Most retweeted tweets of 2017

2017 isn’t over yet but the most retweeted tweets of the year are already announced. Some of them are a result of campaigns to get retweets, two for a good cause, #1 inane.

Interestingly Donald Trump isn’t included, but Barack Obama features thrice (#8, #5 and #2).

10.

9.

8.

7.

6.

5.

4.

3.

2.

1.

Source: http://time.com/5048929/most-retweeted-tweets-2017/

Golriz Ghahraman, hate and discrimination

There is a feature article at The Wireless new Green MP Golriz Ghahraman (“the first MP to have entered New Zealand as a refugee”) by Meg Williams, who is disclosed as “has a strong connection to the Green Party as Young Greens Co-Convener, and has been a member of the party for the last three years”. It could be seen to an extent as a party promotional piece.

The headline makes strong assertions: Golriz Ghahraman on discrimination, hate, and white dudes on Twitter

To me ‘hate’ is a strong word and is overused a lot. It’s common for people to use it for dislike and disagree.

“I got such a broad spectrum of attacks. They were sort of ranging from race hate to muslim hate to immigration hate, women, young women, women that look a certain way…”

Did anyone on Twitter hate Golriz? Was it clear they hated her for being a Muslim? Possibly, there is quite a bit of prejudice about Muslims.

Was it clear they hate immigrants? Possibly, there has been a lot of anti-immigration feelings stoked in the election campaign, with Winston Peters playing the anti-immigrant card quite a bit – he’s the leader of the party who Golriz’s Greens are supporting to form a new government.

I’m a lot more dubious about hate on “women, young women, women that look a certain way…” – there’s a tendency for people to make ill-founded presumptions when they are criticised and politically attacked.

The headline includes ‘white dudes on Twitter’ alongside hate and discrimination.  The reference to white dudes is here:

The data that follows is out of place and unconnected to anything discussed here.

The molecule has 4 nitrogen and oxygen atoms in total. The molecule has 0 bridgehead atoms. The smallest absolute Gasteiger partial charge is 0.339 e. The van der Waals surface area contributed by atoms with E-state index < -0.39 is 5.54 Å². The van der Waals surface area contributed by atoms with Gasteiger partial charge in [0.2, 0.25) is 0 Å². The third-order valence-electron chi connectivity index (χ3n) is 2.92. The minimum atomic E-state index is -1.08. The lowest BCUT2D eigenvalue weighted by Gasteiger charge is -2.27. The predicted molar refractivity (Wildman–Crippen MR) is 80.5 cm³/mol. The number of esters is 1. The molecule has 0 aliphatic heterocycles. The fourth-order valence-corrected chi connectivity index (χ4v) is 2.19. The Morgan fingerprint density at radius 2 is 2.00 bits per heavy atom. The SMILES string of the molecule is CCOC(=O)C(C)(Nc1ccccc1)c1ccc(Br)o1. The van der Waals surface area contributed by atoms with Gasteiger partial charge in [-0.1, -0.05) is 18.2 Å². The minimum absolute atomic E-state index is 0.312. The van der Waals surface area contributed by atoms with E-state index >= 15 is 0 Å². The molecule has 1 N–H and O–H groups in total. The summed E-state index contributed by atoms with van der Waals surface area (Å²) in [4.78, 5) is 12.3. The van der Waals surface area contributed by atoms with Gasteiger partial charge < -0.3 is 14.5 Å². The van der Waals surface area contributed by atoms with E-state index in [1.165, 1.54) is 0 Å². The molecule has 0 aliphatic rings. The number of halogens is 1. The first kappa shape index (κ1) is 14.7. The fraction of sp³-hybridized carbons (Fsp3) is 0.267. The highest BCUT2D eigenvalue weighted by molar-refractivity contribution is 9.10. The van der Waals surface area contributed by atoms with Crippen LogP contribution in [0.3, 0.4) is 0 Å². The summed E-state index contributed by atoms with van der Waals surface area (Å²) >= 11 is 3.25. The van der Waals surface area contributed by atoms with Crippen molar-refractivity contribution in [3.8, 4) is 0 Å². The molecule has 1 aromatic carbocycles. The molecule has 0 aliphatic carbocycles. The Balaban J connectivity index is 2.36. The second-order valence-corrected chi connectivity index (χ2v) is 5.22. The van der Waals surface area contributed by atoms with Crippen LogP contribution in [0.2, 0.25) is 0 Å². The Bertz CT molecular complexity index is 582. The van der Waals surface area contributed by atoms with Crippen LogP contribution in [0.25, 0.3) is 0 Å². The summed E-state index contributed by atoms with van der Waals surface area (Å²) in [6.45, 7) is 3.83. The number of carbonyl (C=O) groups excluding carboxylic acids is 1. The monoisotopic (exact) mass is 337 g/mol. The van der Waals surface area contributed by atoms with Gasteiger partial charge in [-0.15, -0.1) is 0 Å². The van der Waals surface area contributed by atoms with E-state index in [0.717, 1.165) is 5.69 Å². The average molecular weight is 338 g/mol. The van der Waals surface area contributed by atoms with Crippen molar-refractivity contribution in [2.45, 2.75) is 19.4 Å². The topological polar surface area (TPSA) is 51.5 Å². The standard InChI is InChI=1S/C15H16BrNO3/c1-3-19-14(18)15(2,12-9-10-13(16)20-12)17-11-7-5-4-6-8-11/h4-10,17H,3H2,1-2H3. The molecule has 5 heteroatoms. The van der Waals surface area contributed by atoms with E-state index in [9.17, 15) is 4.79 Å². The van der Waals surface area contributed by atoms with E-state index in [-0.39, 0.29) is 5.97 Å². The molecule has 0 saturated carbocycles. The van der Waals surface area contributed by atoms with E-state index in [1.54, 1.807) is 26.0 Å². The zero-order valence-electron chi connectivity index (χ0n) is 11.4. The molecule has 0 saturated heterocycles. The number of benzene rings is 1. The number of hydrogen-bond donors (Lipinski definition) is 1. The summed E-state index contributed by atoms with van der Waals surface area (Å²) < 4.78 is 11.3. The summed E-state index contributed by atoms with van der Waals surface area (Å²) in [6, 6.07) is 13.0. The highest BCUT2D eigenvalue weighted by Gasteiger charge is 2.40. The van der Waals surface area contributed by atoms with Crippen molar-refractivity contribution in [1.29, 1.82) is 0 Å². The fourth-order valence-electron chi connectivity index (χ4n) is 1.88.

Ghahraman laughs in disbelief as she tells the story of a political commentator who questioned her intelligence on Twitter. Realising he had perhaps gone too far, and that his behaviour warranted an apology, the commentator decided to send a private apology to Ghahraman’s partner, comedian Guy Williams, instead of apologising to her.

A private apology, made public to make a point. Golriz will need to be more careful with private communications now she is an MP.

“How embarrassing is that?” she says, her hands held up to the sides of her face with second-hand shame. “Every time I say it I feel so embarrassed for this dude… he said in that message, ‘I just don’t want you to think I’m another one of those white guys who just hates Golriz.’ But he didn’t apologise to me, like I wasn’t human enough for him to apologise to.”

“Wasn’t human enough”? Perhaps that’s how people who are subjected to racial and religious discrimination feel. That’s sad.

There may have been a simpler explanation – the ‘commentator’ may have known Williams, they must at least have cross-liked each other to be able to send private messages, and he may not have been able to private Golriz.

If he questioned her intelligence publicly on Twitter he should have apologised publicly on Twitter. Perhaps he did, but that isn’t mentioned.